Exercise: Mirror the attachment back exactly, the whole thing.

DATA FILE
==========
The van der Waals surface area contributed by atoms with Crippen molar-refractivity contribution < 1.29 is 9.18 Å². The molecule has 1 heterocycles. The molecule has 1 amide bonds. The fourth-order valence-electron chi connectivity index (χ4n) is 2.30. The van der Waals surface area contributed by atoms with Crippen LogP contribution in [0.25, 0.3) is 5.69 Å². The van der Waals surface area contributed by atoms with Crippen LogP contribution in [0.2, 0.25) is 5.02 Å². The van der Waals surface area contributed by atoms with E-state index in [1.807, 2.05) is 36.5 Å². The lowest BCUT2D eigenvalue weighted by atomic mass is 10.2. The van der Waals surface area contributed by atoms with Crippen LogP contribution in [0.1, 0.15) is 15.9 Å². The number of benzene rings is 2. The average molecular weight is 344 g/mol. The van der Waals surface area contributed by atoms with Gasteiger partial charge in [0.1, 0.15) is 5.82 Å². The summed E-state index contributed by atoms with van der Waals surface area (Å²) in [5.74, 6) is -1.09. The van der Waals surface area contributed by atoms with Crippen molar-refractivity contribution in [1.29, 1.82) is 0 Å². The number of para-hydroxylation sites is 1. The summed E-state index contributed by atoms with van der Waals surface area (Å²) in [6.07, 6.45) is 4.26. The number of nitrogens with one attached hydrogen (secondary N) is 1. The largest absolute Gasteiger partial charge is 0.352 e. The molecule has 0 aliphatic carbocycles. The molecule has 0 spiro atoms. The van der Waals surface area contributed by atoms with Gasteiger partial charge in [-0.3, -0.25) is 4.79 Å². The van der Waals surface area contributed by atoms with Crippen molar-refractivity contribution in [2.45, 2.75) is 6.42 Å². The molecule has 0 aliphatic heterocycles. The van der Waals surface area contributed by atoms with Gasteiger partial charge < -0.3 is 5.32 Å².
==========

The van der Waals surface area contributed by atoms with Crippen molar-refractivity contribution < 1.29 is 9.18 Å². The molecule has 1 heterocycles. The molecule has 1 amide bonds. The fourth-order valence-electron chi connectivity index (χ4n) is 2.30. The van der Waals surface area contributed by atoms with Crippen LogP contribution in [0.25, 0.3) is 5.69 Å². The van der Waals surface area contributed by atoms with Crippen LogP contribution in [0.2, 0.25) is 5.02 Å². The van der Waals surface area contributed by atoms with E-state index in [1.807, 2.05) is 36.5 Å². The lowest BCUT2D eigenvalue weighted by atomic mass is 10.2. The van der Waals surface area contributed by atoms with Crippen LogP contribution in [0.1, 0.15) is 15.9 Å². The number of benzene rings is 2. The average molecular weight is 344 g/mol. The van der Waals surface area contributed by atoms with Gasteiger partial charge in [0.1, 0.15) is 5.82 Å². The summed E-state index contributed by atoms with van der Waals surface area (Å²) in [5.74, 6) is -1.09. The van der Waals surface area contributed by atoms with Crippen molar-refractivity contribution in [1.29, 1.82) is 0 Å². The number of para-hydroxylation sites is 1. The summed E-state index contributed by atoms with van der Waals surface area (Å²) in [6.07, 6.45) is 4.26. The number of nitrogens with one attached hydrogen (secondary N) is 1. The largest absolute Gasteiger partial charge is 0.352 e. The molecule has 0 aliphatic carbocycles. The molecule has 0 spiro atoms. The van der Waals surface area contributed by atoms with Gasteiger partial charge in [-0.3, -0.25) is 4.79 Å². The van der Waals surface area contributed by atoms with Crippen molar-refractivity contribution in [2.45, 2.75) is 6.42 Å². The molecule has 0 aliphatic heterocycles. The van der Waals surface area contributed by atoms with Gasteiger partial charge < -0.3 is 5.32 Å².